As the craft toils, it has long since zipped past the edge of the solar system through the heliopause – the solar system’s border with interstellar space – into the interstellar medium. Now, its instruments have detected the constant drone of interstellar gas (plasma waves), according to Cornell-led research published May 10 in Nature Astronomy.
Examining data slowly sent back from more than 14 billion miles away, Stella Koch Ocker, a Cornell doctoral student in astronomy, has uncovered the emission. “It’s very faint and monotone, because it is in a narrow frequency bandwidth,” Ocker said. “We’re detecting the faint, persistent hum of interstellar gas.”
This work allows scientists to understand how the interstellar medium interacts with the solar wind, Ocker said, and how the protective bubble of the solar system’s heliosphere is shaped and modified by the interstellar environment.
Launched in September 1977, the Voyager 1 spacecraft flew by Jupiter in 1979 and then Saturn in late 1980. Travelling at about 38,000 mph, Voyager 1 crossed the heliopause in August 2012.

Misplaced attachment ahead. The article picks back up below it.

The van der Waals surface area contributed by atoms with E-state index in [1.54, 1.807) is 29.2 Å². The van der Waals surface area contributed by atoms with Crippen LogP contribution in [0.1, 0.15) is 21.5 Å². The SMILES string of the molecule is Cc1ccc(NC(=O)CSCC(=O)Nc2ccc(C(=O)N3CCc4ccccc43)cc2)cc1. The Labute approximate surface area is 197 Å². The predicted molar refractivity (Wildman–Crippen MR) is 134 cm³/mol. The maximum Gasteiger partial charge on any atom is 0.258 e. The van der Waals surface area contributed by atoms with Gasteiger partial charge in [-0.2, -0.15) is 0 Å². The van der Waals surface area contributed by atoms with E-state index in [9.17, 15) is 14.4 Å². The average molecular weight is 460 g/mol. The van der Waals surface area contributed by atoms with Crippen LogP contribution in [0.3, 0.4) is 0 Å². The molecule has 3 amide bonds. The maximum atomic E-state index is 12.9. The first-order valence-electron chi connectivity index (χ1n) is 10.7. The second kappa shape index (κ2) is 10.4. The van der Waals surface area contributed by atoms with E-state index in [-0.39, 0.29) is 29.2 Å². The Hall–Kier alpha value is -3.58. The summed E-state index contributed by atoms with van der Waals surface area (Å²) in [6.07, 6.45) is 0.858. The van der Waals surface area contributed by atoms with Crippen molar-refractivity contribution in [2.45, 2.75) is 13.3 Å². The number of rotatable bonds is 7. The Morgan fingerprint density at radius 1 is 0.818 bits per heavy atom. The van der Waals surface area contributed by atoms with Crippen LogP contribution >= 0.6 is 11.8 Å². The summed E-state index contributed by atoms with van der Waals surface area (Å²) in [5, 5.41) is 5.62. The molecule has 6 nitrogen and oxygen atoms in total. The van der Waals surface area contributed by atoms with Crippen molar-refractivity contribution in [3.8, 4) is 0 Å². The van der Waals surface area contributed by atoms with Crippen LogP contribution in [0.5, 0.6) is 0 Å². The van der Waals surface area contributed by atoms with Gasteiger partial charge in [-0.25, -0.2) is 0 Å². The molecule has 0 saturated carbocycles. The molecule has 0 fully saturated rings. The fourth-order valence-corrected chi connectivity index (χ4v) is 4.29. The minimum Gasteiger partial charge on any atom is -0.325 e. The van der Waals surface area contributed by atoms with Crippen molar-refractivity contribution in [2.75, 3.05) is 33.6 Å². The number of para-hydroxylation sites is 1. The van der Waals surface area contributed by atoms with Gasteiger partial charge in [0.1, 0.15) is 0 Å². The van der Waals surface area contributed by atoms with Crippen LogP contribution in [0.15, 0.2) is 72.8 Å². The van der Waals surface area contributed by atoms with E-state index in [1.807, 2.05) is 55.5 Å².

After entering interstellar space, the spacecraft’s Plasma Wave System detected perturbations in the gas. But, in between those eruptions – caused by our own roiling sun – researchers have uncovered a steady, persistent signature produced by the tenuous near-vacuum of space.
“The interstellar medium is like a quiet or gentle rain,” said senior author James Cordes, the George Feldstein Professor of Astronomy (A&S). “In the case of a solar outburst, it’s like detecting a lightning burst in a thunderstorm and then it’s back to a gentle rain.”
Ocker believes there is more low-level activity in the interstellar gas than scientists had previously thought, which allows researchers to track the spatial distribution of plasma – that is, when it’s not being perturbed by solar flares.[…]